Nexomon: Extinction Review – Better than the Real Thing?

They say that the highest form of flattery is imitation. If we go by that, you could say most publications think Pokémon should be quite flattered by Nexomon: Extinction. But hear me out: in many, many ways, I prefer this approach to what Game Freak has been doing for the past few years. No small feat, considering I used to be a competitive Pokémon player. Why do I prefer the copy? Let me tell you.

No more DS-looking Sprites and Environments

Quite simply, every time I look at the new Pokémon games, I feel like I’m looking at some fan-made Black/White HD Remaster. There is no true evolution (ha) in the Pokémon graphical experience since, I’d argue, the GBA-to-DS transition.

The hand-drawn illustrations are beautiful.

Nexomon: Extinction carries no baggage, which means it can approach its presentation however it pleases. It does so with incredibly beautiful hand-drawn illustrations which, when compared to the “official” offerings, look three generations ahead.

Not all monster designs are memorable, but pound for pound, I’d play Nexomon before I play Sword/Shield many, many times over.

Mechanics, tweaked

The battle mechanics in Nexomon: Extinction are similar to those found in Game Freak’s legendary (he) franchise. Elemental strength and weaknesses, turn-based battles, items, and more, are all ripped right from the Pokémon handbook.

But many things are different. First off, the difficulty is much higher than what modern players might be used to. Much more comparable, I’d say, with DS-era Pokémon games, rather than contemporaries.

Also, instead of PP depleting when using moves, you get a single stamina bar which depletes at different rates depending on which move you use. This means that you need to plan out your strategy quite well, and you’ll probably go back to regenerate and heal your Nexomon a lot.

The battle system may look similar, but the Stamina bar replaces a move’s PP, changing the strategy in battle.

Finally, in-game currency is hard to come by, so you can forget about stocking up with healing items and going on your merry way. Having said that, as a fan of earlier entries in the Pokémon series, I don’t mind grinding. It’s part of the experience. It even, I’d argue, teaches you patience.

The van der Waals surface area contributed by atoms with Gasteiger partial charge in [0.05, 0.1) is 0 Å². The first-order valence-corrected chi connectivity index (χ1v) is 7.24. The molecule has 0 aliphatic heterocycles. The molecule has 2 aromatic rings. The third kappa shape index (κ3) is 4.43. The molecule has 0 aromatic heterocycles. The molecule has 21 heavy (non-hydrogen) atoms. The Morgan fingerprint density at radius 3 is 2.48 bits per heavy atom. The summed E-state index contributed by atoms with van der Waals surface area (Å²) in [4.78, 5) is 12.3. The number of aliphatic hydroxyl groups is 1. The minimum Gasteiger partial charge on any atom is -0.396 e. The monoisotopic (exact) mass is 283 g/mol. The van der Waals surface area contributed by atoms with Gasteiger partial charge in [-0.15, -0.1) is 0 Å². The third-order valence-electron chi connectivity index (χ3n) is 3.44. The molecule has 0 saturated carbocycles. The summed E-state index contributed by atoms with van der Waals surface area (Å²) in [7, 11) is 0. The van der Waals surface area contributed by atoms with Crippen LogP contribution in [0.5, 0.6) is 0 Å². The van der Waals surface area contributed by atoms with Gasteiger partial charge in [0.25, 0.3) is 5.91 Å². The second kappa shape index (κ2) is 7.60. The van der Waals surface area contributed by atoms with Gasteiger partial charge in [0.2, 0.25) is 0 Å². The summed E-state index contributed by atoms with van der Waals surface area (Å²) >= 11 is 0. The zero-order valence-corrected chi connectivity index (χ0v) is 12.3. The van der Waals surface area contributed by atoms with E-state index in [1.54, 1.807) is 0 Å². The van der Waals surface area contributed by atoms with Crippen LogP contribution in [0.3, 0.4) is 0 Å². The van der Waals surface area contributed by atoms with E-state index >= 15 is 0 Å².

The Nexomon Story

Another thing I quite like about Nexomon is the story. Though it starts off quite generic, it quickly evolves into a tongue-in-cheek comedy which feels altogether more mature than I was expecting. This is a good thing. I was honestly tired of reading the same old Pokémon story over and over. It reminds me quite a lot of the Neptunia series, in a way. Fun, doesn’t take itself too seriously.

Also, Nexomon throws you straight into it. You don’t need to read endless amounts of text to get playing. You get your first Nexomon within 5 minutes. All this to say: the story isn’t obtrusive, and what is there, is quite fun.

It Ain’t All Great

The biggest downside to me is that there is no multiplayer whatsoever. Nexomon: Extinction is a strictly single-player experience. I understand why they needed to keep the scope small. The price certainly reflects this, too (it’s a third of the price of a Pokémon game).

But I can’t help but feel like I would have loved this game even more, particularly with its unique battle system, if I could play it with friends.

Final Verdict

Honestly? I love it. For Game Freak freaks who have played the official entries to death, or who have been hankering for a different take on it, it’s a no brainer. It looks great, does enough to differentiate itself to warrant the purchase, and the combat is tough. No multiplayer means that the post-game is basically non-existent. But what is here is a solid single-player campaign that fans of monster taming games will adore.

Nexomon: Extinction is available on PS4, Xbox One and Switch.

Nexomon: Extinction

$20
9.1

Gameplay

9.0/10

Presentation

9.5/10

Graphics

10.0/10

Sound

8.5/10

Value

8.5/10
About Marcos Codas 242 Articles
Lover of portable gaming and horror cinema. Indie filmmaker and game developer. Multimedia producer. Born in Paraguay, raised in Canada. Huge fan of "The Blair Witch Project", and "Sonic 3D Blast". Deputy head at Vita Player and its parent organization, Infinite Frontiers.Like what I do? Donate a coffee: https://www.paypal.me/marcoscodas

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